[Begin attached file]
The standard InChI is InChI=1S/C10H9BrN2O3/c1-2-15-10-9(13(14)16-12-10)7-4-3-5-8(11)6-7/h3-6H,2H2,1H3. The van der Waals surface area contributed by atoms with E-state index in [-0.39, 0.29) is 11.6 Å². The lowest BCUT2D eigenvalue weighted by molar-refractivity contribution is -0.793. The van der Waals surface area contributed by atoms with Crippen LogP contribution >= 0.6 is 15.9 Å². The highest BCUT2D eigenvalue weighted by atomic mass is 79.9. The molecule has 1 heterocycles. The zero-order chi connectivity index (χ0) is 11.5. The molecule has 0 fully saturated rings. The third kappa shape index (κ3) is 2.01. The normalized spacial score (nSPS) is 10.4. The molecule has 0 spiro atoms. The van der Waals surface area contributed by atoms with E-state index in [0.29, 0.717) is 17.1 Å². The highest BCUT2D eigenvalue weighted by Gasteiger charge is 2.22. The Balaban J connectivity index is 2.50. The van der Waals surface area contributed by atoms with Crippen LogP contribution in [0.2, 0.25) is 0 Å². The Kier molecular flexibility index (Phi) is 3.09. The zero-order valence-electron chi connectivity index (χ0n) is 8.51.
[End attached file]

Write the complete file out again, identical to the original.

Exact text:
The standard InChI is InChI=1S/C10H9BrN2O3/c1-2-15-10-9(13(14)16-12-10)7-4-3-5-8(11)6-7/h3-6H,2H2,1H3. The van der Waals surface area contributed by atoms with E-state index in [-0.39, 0.29) is 11.6 Å². The lowest BCUT2D eigenvalue weighted by molar-refractivity contribution is -0.793. The van der Waals surface area contributed by atoms with Crippen LogP contribution >= 0.6 is 15.9 Å². The highest BCUT2D eigenvalue weighted by atomic mass is 79.9. The molecule has 1 heterocycles. The zero-order chi connectivity index (χ0) is 11.5. The molecule has 0 fully saturated rings. The third kappa shape index (κ3) is 2.01. The normalized spacial score (nSPS) is 10.4. The molecule has 0 spiro atoms. The van der Waals surface area contributed by atoms with E-state index in [0.29, 0.717) is 17.1 Å². The highest BCUT2D eigenvalue weighted by Gasteiger charge is 2.22. The Balaban J connectivity index is 2.50. The van der Waals surface area contributed by atoms with Crippen LogP contribution in [0.2, 0.25) is 0 Å². The Kier molecular flexibility index (Phi) is 3.09. The zero-order valence-electron chi connectivity index (χ0n) is 8.51.